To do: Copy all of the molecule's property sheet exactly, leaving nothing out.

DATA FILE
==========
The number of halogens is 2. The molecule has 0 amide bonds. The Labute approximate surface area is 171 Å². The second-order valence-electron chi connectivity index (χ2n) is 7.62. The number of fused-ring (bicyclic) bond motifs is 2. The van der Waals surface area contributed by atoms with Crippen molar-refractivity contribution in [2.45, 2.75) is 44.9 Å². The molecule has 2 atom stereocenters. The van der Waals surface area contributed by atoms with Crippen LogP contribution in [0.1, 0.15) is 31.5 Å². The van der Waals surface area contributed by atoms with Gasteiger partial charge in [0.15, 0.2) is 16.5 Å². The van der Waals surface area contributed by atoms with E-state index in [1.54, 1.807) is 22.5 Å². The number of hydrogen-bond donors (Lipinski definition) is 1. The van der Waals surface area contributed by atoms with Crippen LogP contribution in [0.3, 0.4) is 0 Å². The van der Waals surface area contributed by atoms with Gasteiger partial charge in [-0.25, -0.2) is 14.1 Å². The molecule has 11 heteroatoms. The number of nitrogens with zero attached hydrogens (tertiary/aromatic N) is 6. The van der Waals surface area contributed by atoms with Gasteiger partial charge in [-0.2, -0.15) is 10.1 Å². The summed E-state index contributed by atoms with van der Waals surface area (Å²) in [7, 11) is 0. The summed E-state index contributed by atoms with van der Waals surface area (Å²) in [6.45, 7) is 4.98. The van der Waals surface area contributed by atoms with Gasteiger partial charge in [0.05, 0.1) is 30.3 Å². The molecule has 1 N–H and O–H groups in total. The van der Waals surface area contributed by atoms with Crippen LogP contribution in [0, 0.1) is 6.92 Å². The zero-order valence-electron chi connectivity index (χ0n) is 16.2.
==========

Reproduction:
The number of halogens is 2. The molecule has 0 amide bonds. The Labute approximate surface area is 171 Å². The second-order valence-electron chi connectivity index (χ2n) is 7.62. The number of fused-ring (bicyclic) bond motifs is 2. The van der Waals surface area contributed by atoms with Crippen molar-refractivity contribution in [2.45, 2.75) is 44.9 Å². The molecule has 2 atom stereocenters. The van der Waals surface area contributed by atoms with Crippen LogP contribution in [0.1, 0.15) is 31.5 Å². The van der Waals surface area contributed by atoms with Gasteiger partial charge in [0.15, 0.2) is 16.5 Å². The van der Waals surface area contributed by atoms with E-state index in [1.54, 1.807) is 22.5 Å². The number of hydrogen-bond donors (Lipinski definition) is 1. The van der Waals surface area contributed by atoms with Crippen LogP contribution in [0.3, 0.4) is 0 Å². The van der Waals surface area contributed by atoms with Gasteiger partial charge in [-0.25, -0.2) is 14.1 Å². The molecule has 11 heteroatoms. The number of nitrogens with zero attached hydrogens (tertiary/aromatic N) is 6. The van der Waals surface area contributed by atoms with Gasteiger partial charge in [-0.2, -0.15) is 10.1 Å². The summed E-state index contributed by atoms with van der Waals surface area (Å²) in [7, 11) is 0. The summed E-state index contributed by atoms with van der Waals surface area (Å²) in [6.45, 7) is 4.98. The van der Waals surface area contributed by atoms with Gasteiger partial charge in [0.05, 0.1) is 30.3 Å². The molecule has 1 N–H and O–H groups in total. The van der Waals surface area contributed by atoms with Crippen LogP contribution in [0, 0.1) is 6.92 Å². The zero-order valence-electron chi connectivity index (χ0n) is 16.2.